Looking at graphs of the rising costs of college is like watching a snowball gain size as it rolls downhill. In 1970, for example, public colleges and universities spent nearly $104 billion in today’s dollars. That number rose to $190 billion by 1990; $296 billion by 2010; and a whopping $420 billion by 2020.
Altogether, post-secondary institutions now spend more than $670 billion per year—yet interestingly, four-year public and other private nonprofit colleges devote just one-third of their total spending on course delivery and instruction. This raises the question: what is driving the rest of this spending? And what tradeoffs are needed now to bend the arc of the cost curve?
Higher education, it turns out, has been engineered beyond what should be its primary objective of arming students with the knowledge and skills needed to build better lives and careers. Instead, many institutions have taken on tasks that were designed originally to provide value, but eventually took on a life of their own. In effect, these institutions have lost their clarity of purpose in pursuit of a multiplicity of competing missions. The result? Complex, costly educational models.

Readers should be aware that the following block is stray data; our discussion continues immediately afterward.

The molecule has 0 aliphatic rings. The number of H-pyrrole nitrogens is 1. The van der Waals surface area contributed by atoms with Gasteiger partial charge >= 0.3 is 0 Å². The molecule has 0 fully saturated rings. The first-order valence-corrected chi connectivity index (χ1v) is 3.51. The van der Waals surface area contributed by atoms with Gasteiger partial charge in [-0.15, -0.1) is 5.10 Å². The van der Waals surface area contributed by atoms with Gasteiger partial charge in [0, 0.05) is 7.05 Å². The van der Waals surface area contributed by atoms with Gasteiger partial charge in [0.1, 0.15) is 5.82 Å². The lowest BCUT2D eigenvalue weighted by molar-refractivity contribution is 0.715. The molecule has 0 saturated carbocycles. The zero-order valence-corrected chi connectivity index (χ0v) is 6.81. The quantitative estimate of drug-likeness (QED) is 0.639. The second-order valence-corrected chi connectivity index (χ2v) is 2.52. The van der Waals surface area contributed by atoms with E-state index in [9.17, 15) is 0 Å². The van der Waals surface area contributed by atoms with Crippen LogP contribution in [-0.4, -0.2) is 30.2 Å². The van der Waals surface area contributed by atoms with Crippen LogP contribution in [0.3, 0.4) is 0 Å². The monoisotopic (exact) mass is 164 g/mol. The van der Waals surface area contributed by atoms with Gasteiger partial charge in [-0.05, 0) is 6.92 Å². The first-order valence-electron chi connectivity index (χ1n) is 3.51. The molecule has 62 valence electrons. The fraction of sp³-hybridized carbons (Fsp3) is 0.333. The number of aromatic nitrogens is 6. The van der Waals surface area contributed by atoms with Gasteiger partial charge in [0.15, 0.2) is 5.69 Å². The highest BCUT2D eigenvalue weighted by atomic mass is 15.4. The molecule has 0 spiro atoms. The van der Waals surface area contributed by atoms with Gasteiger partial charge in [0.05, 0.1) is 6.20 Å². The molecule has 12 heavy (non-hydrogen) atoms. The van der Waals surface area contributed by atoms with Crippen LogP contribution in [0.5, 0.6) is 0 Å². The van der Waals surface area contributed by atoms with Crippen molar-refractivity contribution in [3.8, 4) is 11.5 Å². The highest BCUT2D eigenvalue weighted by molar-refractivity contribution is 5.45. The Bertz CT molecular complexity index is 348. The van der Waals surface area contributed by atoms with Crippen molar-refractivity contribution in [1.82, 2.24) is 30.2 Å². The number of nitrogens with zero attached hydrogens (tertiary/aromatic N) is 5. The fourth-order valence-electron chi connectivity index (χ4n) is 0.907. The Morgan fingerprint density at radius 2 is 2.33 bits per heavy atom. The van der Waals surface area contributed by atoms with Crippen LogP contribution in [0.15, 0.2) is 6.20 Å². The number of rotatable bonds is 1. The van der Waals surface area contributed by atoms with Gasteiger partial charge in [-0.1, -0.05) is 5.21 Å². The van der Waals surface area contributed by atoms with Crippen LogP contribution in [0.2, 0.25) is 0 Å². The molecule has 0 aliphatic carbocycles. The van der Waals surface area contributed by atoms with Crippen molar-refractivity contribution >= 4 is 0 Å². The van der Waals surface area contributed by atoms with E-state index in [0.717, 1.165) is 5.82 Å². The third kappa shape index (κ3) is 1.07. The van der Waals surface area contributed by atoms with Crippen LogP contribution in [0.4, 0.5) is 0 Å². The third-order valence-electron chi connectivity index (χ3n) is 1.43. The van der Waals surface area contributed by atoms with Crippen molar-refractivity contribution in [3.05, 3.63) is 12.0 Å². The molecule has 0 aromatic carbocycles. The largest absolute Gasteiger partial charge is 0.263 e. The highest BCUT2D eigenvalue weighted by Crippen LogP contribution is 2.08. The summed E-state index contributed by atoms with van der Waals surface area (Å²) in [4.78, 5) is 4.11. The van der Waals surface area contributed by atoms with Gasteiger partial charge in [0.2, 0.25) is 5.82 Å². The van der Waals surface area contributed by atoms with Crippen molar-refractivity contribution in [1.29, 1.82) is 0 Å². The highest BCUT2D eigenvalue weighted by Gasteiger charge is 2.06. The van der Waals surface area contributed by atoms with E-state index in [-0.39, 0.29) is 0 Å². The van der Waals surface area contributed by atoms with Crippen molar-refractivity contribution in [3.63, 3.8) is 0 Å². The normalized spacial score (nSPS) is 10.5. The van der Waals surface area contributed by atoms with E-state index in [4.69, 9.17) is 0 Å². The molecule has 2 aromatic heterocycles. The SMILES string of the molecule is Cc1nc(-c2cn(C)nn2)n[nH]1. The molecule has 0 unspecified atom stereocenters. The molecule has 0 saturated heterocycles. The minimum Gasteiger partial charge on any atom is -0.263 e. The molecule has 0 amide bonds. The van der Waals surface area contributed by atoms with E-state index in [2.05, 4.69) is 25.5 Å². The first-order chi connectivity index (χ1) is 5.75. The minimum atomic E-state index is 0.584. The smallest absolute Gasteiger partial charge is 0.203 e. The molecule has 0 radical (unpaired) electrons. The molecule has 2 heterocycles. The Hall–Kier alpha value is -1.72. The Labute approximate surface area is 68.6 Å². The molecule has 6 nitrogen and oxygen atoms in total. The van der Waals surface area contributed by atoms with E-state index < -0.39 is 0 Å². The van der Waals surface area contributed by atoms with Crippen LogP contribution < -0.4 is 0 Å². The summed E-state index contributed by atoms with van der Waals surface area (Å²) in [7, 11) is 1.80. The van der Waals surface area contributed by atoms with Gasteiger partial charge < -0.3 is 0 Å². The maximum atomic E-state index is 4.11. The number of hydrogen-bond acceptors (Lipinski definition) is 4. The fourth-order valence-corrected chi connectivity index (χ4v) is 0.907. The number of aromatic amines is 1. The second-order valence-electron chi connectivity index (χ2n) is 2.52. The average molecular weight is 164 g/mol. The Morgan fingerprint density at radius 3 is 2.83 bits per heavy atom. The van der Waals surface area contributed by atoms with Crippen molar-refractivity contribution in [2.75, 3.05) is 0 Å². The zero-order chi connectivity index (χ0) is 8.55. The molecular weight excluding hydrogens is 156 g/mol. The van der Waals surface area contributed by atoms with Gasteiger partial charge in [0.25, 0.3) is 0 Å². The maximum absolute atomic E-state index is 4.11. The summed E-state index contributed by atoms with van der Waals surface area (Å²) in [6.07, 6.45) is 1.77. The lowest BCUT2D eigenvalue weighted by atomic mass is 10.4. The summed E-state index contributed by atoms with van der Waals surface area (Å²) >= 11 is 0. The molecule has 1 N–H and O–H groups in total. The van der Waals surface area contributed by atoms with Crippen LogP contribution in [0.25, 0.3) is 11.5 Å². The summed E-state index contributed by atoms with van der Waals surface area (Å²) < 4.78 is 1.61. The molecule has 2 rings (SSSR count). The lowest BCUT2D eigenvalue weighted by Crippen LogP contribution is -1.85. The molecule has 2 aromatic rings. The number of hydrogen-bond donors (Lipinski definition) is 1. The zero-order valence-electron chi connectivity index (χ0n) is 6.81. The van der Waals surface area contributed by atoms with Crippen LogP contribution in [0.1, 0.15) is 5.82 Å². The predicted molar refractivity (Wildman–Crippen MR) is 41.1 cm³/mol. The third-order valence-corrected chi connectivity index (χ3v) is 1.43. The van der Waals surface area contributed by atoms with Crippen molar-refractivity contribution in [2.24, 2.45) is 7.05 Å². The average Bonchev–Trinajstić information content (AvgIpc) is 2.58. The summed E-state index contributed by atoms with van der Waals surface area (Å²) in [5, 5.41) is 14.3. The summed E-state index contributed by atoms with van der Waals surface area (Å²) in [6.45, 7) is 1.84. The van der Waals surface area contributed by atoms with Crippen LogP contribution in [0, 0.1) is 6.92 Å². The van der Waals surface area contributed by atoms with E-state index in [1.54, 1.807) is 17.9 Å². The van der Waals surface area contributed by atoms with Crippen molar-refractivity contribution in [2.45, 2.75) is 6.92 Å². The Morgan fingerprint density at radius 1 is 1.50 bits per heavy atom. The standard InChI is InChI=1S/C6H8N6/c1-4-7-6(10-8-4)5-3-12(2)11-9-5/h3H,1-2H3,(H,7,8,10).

Higher education must get back to the fundamentals. With the eyes of the nation upon them, leaders of colleges and universities must consider which activities actually contribute directly to student success and come to terms with two realities.
The “Hollywood” version of college is increasingly irrelevant for America’s diverse talent.
Despite dramatic demographic shifts, many institutions continue to cater to upper-middle-class 18–22-year-olds in pursuit of a romanticized college experience. The result of this is an ever-burgeoning list of obscure majors, departments, programs, and other offerings divorced from a connection to opportunity and the labor market, or what would help most students progress. The cost of maintaining these programs isn’t just in the programs themselves, but in managing a layer of administrative overhead, the growth of which has greatly outpaced the rise in faculty and students over the past several decades.